Tuesday, January 25, 2011

Is it turquoise + fuchsia = purple or is it turquoise + fuchsia = blue?

In five minutes we are presenting our paper on arithmetic with color terms in the Harbour Room A here at EI. In case you did not make it, here are our slides:



Here are the speaker's notes:

{Color diagrams by scientists}

When color scientists draw chromaticity diagrams to illustrate their publications, they do it in black and white. Color, at most, is used for annotation purposes, not as self-reference.

{Color diagrams by designers}

This frustrates color designers, who make ample use of colors and expect more guidance from color scientists using the designer's language. Therefore, they prefer colorized chromaticity diagrams and they like how they can pencil in color theories because chromaticity diagrams can be used to predict the mixture of aperture color.

However, when they explain color theories using color terms, they get confused, because they have samples for the basic color terms and use them to label the colorized chromaticity diagram.

{sRGB color diagram}

In fact, the colorization of chromaticity diagrams is just that: a colorization. It bears little relation to the color's self-reference, because there is not device gamut covering the entire chromaticity diagram.

This figure shows how a chromaticity diagram can be more accurately colorized on an sRGB device.

{It is 3-dimensional!}

In the yellow range, the colorization fails and sticks out of the chromaticity diagram. This is because the gamut is tridimensional and the gamut rendering algorithm is somewhat imprecise. On the right side we move the viewpoint.

{Printer gamut}

You are seeing the projected image from a beamer, which in reality is not an sRGB device, so right now you are not seeing the correct self-referenced colors. In the case of a printer the error is even larger, but if for a moment you imagine viewing the diagram at right on a SWOP printer, you realized how off the colorized chromaticity diagram we saw earlier is.

{Color theories — an abstraction}

From a color science point of view, the various color theories have their own problems. Compare for example Leonardo's color circle with that proposed by Itten. The color are quite different. What happened?

{Itten revealed}

Of Leonardo we know that he considered color to be a perceived entity and his theory is based on color opponency. We discover Itten's method by looking at the black and white version of the color circle published in the student version of his book: He simply started with monolexemic color names and then interpolated with bilexemic color names to obtain a richer circle.

{Color by measurement}

We conclude, that we cannot predict arbitrary color mixtures by doing arithmetic with color terms obtained from colorized chromaticity diagrams. The general way to predict color mixtures is to reproduce actual samples and then measure them.

{Naming color}

How then can we determine the proper color terms? The World Color Survey has shown how to do it for the colors on the surface of the Munsell color gamut, and Boynton and Olson have shown how to do it for the full OSA color gamut.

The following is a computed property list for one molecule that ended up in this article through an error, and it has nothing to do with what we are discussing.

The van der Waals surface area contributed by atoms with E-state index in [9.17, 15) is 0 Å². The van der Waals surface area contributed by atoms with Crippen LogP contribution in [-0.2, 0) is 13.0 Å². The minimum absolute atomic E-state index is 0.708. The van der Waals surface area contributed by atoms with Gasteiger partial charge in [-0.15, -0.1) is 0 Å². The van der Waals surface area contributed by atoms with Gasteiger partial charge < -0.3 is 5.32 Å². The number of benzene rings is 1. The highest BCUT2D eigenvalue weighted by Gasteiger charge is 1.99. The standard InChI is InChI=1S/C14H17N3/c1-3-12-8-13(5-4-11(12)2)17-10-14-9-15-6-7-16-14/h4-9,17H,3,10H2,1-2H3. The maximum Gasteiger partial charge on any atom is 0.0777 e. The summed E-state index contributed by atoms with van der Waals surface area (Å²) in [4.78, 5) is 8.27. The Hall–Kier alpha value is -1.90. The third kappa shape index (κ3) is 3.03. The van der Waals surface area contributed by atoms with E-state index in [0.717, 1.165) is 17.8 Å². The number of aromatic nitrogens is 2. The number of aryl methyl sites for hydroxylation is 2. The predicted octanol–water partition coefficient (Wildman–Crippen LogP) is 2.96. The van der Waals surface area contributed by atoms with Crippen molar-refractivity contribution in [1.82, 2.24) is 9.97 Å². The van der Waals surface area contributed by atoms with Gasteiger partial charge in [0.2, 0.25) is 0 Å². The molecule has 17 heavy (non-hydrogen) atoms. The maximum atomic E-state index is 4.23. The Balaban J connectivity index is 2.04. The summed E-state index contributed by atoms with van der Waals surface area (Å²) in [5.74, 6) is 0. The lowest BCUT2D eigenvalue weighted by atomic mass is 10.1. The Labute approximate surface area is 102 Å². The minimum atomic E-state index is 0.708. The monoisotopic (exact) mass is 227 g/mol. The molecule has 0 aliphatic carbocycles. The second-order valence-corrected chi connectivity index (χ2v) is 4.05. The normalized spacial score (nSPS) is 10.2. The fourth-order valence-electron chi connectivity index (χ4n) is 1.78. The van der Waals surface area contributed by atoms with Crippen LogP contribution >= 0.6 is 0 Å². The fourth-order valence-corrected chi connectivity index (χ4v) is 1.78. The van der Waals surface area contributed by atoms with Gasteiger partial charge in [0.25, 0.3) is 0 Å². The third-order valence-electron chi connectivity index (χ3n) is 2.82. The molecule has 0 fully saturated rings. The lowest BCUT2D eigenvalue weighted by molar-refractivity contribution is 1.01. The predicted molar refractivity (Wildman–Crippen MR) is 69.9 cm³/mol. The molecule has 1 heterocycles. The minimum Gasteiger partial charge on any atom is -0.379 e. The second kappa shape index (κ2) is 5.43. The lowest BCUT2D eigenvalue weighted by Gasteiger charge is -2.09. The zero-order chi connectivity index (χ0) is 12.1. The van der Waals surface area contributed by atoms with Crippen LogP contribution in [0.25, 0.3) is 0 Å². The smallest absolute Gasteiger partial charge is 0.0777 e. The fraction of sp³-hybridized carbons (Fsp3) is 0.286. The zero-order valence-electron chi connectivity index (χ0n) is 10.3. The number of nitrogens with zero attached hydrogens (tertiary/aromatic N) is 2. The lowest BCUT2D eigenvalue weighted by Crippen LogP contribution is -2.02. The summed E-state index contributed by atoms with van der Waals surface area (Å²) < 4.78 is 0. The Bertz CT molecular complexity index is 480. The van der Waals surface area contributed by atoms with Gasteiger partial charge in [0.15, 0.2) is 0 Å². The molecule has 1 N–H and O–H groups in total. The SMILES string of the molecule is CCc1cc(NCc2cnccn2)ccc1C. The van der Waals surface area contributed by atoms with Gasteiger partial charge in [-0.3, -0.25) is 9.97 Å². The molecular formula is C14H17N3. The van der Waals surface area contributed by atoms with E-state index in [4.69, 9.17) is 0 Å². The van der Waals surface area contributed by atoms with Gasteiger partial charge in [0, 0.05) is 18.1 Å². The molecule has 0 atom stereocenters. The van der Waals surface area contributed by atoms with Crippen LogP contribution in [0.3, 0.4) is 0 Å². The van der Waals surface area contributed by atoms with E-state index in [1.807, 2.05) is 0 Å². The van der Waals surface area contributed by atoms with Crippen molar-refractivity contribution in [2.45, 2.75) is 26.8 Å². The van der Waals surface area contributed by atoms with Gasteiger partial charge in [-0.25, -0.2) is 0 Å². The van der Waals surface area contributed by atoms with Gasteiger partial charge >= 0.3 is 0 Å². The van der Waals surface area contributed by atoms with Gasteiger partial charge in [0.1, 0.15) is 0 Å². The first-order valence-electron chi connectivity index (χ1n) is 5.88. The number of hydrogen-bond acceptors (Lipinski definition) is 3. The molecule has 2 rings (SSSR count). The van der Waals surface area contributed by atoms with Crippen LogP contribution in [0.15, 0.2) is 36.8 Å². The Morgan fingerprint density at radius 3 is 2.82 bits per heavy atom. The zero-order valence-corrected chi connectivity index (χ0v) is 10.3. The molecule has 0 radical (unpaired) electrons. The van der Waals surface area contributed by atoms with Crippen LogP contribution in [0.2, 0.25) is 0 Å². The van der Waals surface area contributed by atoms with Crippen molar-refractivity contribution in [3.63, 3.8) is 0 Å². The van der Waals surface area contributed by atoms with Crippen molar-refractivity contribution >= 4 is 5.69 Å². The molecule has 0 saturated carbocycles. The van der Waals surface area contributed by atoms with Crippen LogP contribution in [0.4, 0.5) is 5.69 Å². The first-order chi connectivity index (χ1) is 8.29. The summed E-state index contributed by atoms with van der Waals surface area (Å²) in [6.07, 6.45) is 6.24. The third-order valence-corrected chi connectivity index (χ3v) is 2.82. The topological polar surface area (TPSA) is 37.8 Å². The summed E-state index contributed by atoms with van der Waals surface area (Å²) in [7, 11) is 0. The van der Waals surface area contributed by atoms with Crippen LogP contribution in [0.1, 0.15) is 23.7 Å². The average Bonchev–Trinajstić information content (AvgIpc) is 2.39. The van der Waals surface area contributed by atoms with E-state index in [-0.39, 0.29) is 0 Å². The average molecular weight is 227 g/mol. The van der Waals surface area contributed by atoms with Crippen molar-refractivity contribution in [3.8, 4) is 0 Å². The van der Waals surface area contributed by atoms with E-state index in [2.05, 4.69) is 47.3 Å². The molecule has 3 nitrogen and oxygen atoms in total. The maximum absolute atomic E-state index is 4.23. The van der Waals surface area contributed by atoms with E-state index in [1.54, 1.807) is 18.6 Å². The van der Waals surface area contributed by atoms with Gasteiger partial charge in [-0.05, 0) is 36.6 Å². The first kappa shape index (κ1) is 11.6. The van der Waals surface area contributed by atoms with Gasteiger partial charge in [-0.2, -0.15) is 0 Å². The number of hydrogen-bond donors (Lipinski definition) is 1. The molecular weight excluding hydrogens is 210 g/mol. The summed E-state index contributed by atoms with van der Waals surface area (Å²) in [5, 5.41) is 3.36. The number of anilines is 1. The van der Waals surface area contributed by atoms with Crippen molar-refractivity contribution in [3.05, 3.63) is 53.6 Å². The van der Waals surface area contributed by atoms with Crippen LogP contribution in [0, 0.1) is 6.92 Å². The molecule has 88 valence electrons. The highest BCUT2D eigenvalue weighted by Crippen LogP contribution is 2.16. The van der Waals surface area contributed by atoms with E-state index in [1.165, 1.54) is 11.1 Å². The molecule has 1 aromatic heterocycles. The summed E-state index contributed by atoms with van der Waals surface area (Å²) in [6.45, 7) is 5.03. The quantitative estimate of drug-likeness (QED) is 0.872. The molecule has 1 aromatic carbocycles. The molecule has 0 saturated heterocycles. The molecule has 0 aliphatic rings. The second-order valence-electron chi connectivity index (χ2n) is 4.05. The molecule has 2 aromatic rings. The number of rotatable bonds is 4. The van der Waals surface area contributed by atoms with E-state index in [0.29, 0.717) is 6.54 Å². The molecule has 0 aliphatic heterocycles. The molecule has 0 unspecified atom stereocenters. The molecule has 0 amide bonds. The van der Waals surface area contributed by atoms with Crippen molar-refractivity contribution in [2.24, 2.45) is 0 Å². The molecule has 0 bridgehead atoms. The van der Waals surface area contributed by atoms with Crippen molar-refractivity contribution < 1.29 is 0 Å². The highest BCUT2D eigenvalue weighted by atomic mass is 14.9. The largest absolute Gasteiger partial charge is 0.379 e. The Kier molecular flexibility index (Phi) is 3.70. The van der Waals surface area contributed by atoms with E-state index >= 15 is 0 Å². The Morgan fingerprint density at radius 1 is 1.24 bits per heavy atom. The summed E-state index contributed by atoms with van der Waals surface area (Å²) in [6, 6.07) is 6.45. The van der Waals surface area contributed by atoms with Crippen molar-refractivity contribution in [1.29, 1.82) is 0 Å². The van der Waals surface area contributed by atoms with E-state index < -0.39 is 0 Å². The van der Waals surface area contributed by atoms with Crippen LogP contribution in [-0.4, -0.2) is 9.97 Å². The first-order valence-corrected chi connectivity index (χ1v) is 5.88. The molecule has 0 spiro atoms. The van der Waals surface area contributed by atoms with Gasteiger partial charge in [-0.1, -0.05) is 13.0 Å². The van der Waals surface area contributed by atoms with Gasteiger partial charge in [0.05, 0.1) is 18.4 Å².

Both experiment classes are limited to the basic color terms. For a large number of color terms, we need data from thousands of observers, which we can hardly do using controlled psychophysics techniques. Possible approaches include Amazon's Mechanical Turk and open Web surveys based on crowd-sourcing.

{Validating crowd-sourcing}

Unfortunately, non-withstanding Boynton's positive assessment of the uncontrolled protocol used in the World Color Survey, crowd-sourcing is still considered very controversial in the color science community. Therefore, we decided to perform a controlled experiment with an unusually large number of observers.

{Color chips given and color seating arrangement}

We printed a number of color chips and gave them to the researchers having lunch at the cafeteria and asked them to sit at the labelled tables with the term closest to their color chip.

{Calibrated lunch vs. Web color centroids}

As you can see from this diagram, we achieved excellent correlation between the controlled lunch room experiment and the uncontrolled crowd-sourced experiment on the Web. Thus, our data from the Web is scientifically valid.

{Beyond crowd-sourcing}

One question arising when teaching color design is which synonym to use for a given color. To answer this question we need more data than even crowd-sourcing can provide. Also, we have repeatedly written how color terms are ephemeral and change with time.

In this diagram we used Google's English book corpus and tracked the number times fuchsia and magenta appear in book each year from 1800 to 2000. The appearance of the term magenta coincides with the historical facts and the numbers suggest your should prefer the term magenta over fuchsia.

{What is the best term for RGB = (0, 1, 1)?}

This diagram illustrates how cyan is not a good choice and you should use the term turquoise instead.

{Is the term for RGB = (1, 1, 0) monolexemic?}

We can use this approach also to answer very difficult questions, like the number of basic color terms. This diagram illustrates that olive green might be becoming a basic term also in English, because chartreuse is monolexemic.

Our data shows that few people ever learned to correctly spell fuchsia, but the data shows this is not critical. However, you should definitely learn how to spell chartreuse.